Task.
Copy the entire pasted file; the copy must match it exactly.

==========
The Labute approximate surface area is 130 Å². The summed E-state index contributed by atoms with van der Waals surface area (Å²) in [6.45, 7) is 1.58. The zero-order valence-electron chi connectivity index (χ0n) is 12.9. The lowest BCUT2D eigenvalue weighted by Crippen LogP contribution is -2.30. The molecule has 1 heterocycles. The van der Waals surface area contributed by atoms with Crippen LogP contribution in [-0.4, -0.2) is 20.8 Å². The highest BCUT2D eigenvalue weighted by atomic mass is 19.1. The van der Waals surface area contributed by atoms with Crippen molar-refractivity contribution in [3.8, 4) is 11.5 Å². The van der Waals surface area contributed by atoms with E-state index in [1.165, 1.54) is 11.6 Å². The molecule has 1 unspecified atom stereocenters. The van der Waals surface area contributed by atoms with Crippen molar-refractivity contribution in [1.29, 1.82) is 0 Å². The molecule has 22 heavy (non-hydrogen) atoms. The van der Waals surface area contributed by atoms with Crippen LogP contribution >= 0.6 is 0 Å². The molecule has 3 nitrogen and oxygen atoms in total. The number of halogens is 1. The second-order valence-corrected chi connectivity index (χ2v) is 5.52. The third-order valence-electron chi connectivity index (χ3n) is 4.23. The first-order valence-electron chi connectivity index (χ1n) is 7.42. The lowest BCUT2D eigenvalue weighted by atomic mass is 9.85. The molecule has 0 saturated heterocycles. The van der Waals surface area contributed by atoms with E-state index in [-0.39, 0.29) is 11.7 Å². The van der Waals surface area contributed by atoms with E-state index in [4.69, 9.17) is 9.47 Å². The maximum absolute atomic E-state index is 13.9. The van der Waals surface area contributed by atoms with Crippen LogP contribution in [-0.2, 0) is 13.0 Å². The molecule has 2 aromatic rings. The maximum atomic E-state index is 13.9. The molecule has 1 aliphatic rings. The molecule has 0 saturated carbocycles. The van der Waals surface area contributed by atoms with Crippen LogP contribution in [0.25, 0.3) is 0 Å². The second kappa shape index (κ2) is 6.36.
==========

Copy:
The Labute approximate surface area is 130 Å². The summed E-state index contributed by atoms with van der Waals surface area (Å²) in [6.45, 7) is 1.58. The zero-order valence-electron chi connectivity index (χ0n) is 12.9. The lowest BCUT2D eigenvalue weighted by Crippen LogP contribution is -2.30. The molecule has 1 heterocycles. The van der Waals surface area contributed by atoms with Crippen LogP contribution in [-0.4, -0.2) is 20.8 Å². The highest BCUT2D eigenvalue weighted by atomic mass is 19.1. The van der Waals surface area contributed by atoms with Crippen molar-refractivity contribution in [3.8, 4) is 11.5 Å². The van der Waals surface area contributed by atoms with E-state index in [1.165, 1.54) is 11.6 Å². The molecule has 1 unspecified atom stereocenters. The van der Waals surface area contributed by atoms with Crippen molar-refractivity contribution in [1.29, 1.82) is 0 Å². The molecule has 22 heavy (non-hydrogen) atoms. The van der Waals surface area contributed by atoms with Crippen LogP contribution >= 0.6 is 0 Å². The molecule has 3 nitrogen and oxygen atoms in total. The number of halogens is 1. The second-order valence-corrected chi connectivity index (χ2v) is 5.52. The third-order valence-electron chi connectivity index (χ3n) is 4.23. The first-order valence-electron chi connectivity index (χ1n) is 7.42. The lowest BCUT2D eigenvalue weighted by atomic mass is 9.85. The molecule has 0 saturated heterocycles. The van der Waals surface area contributed by atoms with E-state index in [-0.39, 0.29) is 11.7 Å². The van der Waals surface area contributed by atoms with E-state index in [4.69, 9.17) is 9.47 Å². The maximum absolute atomic E-state index is 13.9. The van der Waals surface area contributed by atoms with Crippen LogP contribution in [-0.2, 0) is 13.0 Å². The molecule has 2 aromatic rings. The maximum atomic E-state index is 13.9. The molecule has 1 aliphatic rings. The molecule has 0 saturated carbocycles. The van der Waals surface area contributed by atoms with Crippen LogP contribution in [0.25, 0.3) is 0 Å². The second kappa shape index (κ2) is 6.36.